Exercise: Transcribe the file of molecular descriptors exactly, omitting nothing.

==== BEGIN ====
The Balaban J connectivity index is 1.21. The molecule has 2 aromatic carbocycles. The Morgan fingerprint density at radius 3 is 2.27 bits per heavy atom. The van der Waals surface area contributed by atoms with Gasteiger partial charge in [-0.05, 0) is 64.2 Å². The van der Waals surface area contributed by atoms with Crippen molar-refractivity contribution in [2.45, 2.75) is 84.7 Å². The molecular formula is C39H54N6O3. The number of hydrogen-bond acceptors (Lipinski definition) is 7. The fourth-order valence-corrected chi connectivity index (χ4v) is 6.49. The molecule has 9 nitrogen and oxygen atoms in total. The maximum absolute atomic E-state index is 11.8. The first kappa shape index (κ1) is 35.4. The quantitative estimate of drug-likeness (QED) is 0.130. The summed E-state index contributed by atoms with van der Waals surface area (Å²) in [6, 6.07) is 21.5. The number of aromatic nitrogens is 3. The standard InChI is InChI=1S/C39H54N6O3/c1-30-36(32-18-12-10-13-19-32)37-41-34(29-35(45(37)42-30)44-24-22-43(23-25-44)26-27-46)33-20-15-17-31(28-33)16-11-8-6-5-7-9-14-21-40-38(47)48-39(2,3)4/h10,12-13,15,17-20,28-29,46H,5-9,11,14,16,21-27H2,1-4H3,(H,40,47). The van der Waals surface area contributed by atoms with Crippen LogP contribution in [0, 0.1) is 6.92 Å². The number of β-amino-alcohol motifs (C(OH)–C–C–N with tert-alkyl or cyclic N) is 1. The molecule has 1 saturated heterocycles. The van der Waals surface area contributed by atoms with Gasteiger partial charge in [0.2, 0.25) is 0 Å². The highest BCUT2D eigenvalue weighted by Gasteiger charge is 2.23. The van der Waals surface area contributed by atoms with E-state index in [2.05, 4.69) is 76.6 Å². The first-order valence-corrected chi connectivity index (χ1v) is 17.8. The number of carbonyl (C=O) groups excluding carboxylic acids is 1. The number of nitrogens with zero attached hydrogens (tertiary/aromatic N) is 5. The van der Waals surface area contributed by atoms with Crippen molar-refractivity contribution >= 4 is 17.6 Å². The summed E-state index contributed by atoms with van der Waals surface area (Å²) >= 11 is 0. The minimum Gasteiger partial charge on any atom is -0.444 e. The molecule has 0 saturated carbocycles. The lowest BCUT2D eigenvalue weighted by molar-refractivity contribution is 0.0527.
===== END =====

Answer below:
The Balaban J connectivity index is 1.21. The molecule has 2 aromatic carbocycles. The Morgan fingerprint density at radius 3 is 2.27 bits per heavy atom. The van der Waals surface area contributed by atoms with Gasteiger partial charge in [-0.05, 0) is 64.2 Å². The van der Waals surface area contributed by atoms with Crippen molar-refractivity contribution in [2.45, 2.75) is 84.7 Å². The molecular formula is C39H54N6O3. The number of hydrogen-bond acceptors (Lipinski definition) is 7. The fourth-order valence-corrected chi connectivity index (χ4v) is 6.49. The molecule has 9 nitrogen and oxygen atoms in total. The maximum absolute atomic E-state index is 11.8. The first kappa shape index (κ1) is 35.4. The quantitative estimate of drug-likeness (QED) is 0.130. The summed E-state index contributed by atoms with van der Waals surface area (Å²) in [6, 6.07) is 21.5. The number of aromatic nitrogens is 3. The standard InChI is InChI=1S/C39H54N6O3/c1-30-36(32-18-12-10-13-19-32)37-41-34(29-35(45(37)42-30)44-24-22-43(23-25-44)26-27-46)33-20-15-17-31(28-33)16-11-8-6-5-7-9-14-21-40-38(47)48-39(2,3)4/h10,12-13,15,17-20,28-29,46H,5-9,11,14,16,21-27H2,1-4H3,(H,40,47). The van der Waals surface area contributed by atoms with Crippen LogP contribution in [0, 0.1) is 6.92 Å². The number of β-amino-alcohol motifs (C(OH)–C–C–N with tert-alkyl or cyclic N) is 1. The molecule has 1 saturated heterocycles. The van der Waals surface area contributed by atoms with Gasteiger partial charge in [0.2, 0.25) is 0 Å². The highest BCUT2D eigenvalue weighted by Gasteiger charge is 2.23. The van der Waals surface area contributed by atoms with E-state index in [2.05, 4.69) is 76.6 Å². The first-order valence-corrected chi connectivity index (χ1v) is 17.8. The number of carbonyl (C=O) groups excluding carboxylic acids is 1. The number of nitrogens with zero attached hydrogens (tertiary/aromatic N) is 5. The van der Waals surface area contributed by atoms with Crippen molar-refractivity contribution >= 4 is 17.6 Å². The summed E-state index contributed by atoms with van der Waals surface area (Å²) >= 11 is 0. The minimum Gasteiger partial charge on any atom is -0.444 e. The molecule has 0 saturated carbocycles. The lowest BCUT2D eigenvalue weighted by molar-refractivity contribution is 0.0527.